Finally, keep asking yourself: What kind of experience am I building today? If we build the right kind — the kind filled with warm self-critique, humble-boldness, and the focused pursuit of excellence in six key areas — and if we do this year in and year out, then we're going to arrive at a place where the work is consistently rewarding.
Never easy, never guaranteed, but rewarding nonetheless.
Maybe label it “years of service,” or is that just as problematic?
Dave, your emphasis on long-term flourishing and focusing is part of what got me revisiting Stephen Covey’s book on The Seven Habits of Highly Effective People this summer. Both of your angles on self-discipline and working effectively with others are extremely helpful. Reading your post today led me to reflect on how blessed I am by the significant relationships that I’m getting to develop with people of different ages, and not just in education. This morning I was flying remote control planes along with older, highly skilled pilots, and I can find this intimidating at times, but I was so encouraged to hear how many times they mentioned “humility” and how open they were about their own blunders and challenges. Dave, I look back at my own growth and learning curve in teaching, and I sometimes have to fight off a little bit of envy that (12 years ago), I wasn’t even close to being as mature, knowledgeable, and skillful as you are now. (Taking complements requires humility too!) Thanks for your hard work and transparency about the struggles to find and to focus on the things that matter most. Keep up the good work. Onward!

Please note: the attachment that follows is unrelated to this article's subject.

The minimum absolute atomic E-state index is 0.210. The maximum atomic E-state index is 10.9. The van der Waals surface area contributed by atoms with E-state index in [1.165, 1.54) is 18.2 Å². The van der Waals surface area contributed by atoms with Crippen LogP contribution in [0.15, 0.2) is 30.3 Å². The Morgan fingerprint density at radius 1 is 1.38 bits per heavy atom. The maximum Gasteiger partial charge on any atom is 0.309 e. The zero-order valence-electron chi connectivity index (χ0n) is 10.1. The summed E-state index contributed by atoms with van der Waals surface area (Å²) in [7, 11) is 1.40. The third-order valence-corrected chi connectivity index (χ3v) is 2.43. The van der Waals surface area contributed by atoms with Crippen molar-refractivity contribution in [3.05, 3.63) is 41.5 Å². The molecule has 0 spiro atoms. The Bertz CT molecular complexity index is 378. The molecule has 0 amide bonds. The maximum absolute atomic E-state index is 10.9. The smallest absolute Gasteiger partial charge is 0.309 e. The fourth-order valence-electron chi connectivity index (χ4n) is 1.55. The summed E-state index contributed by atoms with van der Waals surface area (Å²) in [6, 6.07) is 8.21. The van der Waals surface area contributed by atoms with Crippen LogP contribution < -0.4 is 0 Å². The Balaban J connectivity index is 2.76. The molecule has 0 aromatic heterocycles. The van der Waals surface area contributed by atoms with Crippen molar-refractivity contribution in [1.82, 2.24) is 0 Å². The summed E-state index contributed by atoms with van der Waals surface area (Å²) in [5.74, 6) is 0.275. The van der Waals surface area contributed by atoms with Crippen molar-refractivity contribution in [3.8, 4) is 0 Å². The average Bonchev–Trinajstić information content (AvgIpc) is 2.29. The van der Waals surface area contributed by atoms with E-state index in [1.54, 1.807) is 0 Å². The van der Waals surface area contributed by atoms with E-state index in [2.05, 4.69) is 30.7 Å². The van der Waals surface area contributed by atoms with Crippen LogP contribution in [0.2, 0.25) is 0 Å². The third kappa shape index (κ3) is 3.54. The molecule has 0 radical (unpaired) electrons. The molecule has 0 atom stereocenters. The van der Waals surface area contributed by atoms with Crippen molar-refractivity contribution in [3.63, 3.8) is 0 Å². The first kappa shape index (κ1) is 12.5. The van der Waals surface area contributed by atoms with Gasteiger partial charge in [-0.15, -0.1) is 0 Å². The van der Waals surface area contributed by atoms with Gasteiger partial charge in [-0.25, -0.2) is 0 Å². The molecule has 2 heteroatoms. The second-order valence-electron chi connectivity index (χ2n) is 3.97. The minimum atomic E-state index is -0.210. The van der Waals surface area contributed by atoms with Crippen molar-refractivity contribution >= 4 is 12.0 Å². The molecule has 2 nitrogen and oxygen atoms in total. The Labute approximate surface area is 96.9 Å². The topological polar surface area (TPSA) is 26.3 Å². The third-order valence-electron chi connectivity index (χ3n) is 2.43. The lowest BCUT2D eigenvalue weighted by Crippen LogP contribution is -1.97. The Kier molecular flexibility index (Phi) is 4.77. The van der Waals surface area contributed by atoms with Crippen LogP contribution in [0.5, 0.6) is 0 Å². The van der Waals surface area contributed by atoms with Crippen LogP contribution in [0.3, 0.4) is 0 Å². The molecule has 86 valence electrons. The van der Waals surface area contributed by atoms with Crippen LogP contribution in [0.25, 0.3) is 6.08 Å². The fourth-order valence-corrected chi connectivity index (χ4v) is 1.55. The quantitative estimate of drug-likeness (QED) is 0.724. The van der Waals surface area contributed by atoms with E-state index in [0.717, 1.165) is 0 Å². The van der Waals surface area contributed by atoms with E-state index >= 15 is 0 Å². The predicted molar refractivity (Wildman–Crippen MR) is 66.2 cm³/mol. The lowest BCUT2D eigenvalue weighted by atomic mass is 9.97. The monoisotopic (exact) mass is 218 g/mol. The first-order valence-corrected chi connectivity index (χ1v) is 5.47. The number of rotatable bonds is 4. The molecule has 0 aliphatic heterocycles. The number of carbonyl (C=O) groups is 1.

John, I feel the same way about so many of the young teachers I meet, people like Warren Roth and Sean Daigle in the Student Motivation Course come quickly to mind. It’s a beautiful thing, brother, this internal work. Onward indeed 🙂
What a nice comment above and something many of us share who follow Dave’s inspirational works. The concept of long-term flourishing is a value that can inform our entire lives’ work – and when we model that in the classroom our students are receiving a truly “wholistic” education that includes improving their cognitive, affective (social/emotional) and experiential skill set.
Note to Dave – Dave, you started a sentence with the number “11” – hope my kids didn’t see that!…. I tell them to write out numbers at the beginning of a sentence …. I do understand however, your output of work is phenomenal!!!
Nadine, I fixed it! I don’t want your students getting tripped up! 😉
“The concept of long-term flourishing is a value that can inform our entire lives’ work.” <--YES
Wendy Heyd says
Couldn’t agree with your more on this post, Dave, especially this: Don’t rest on the years — rest on the persistent, measured pursuit of the best possible long-term flourishing outcomes. As an aside, in Hawaii our years of experience do not result in annual pay increases; our pay increases are negotiated through the union contract process. Not sure if that results in a better outcome for teachers or not. Staying humble at any point in one’s teaching career is wise advice, as is the need to constantly be alert to our own biases. Thanks for reminding us.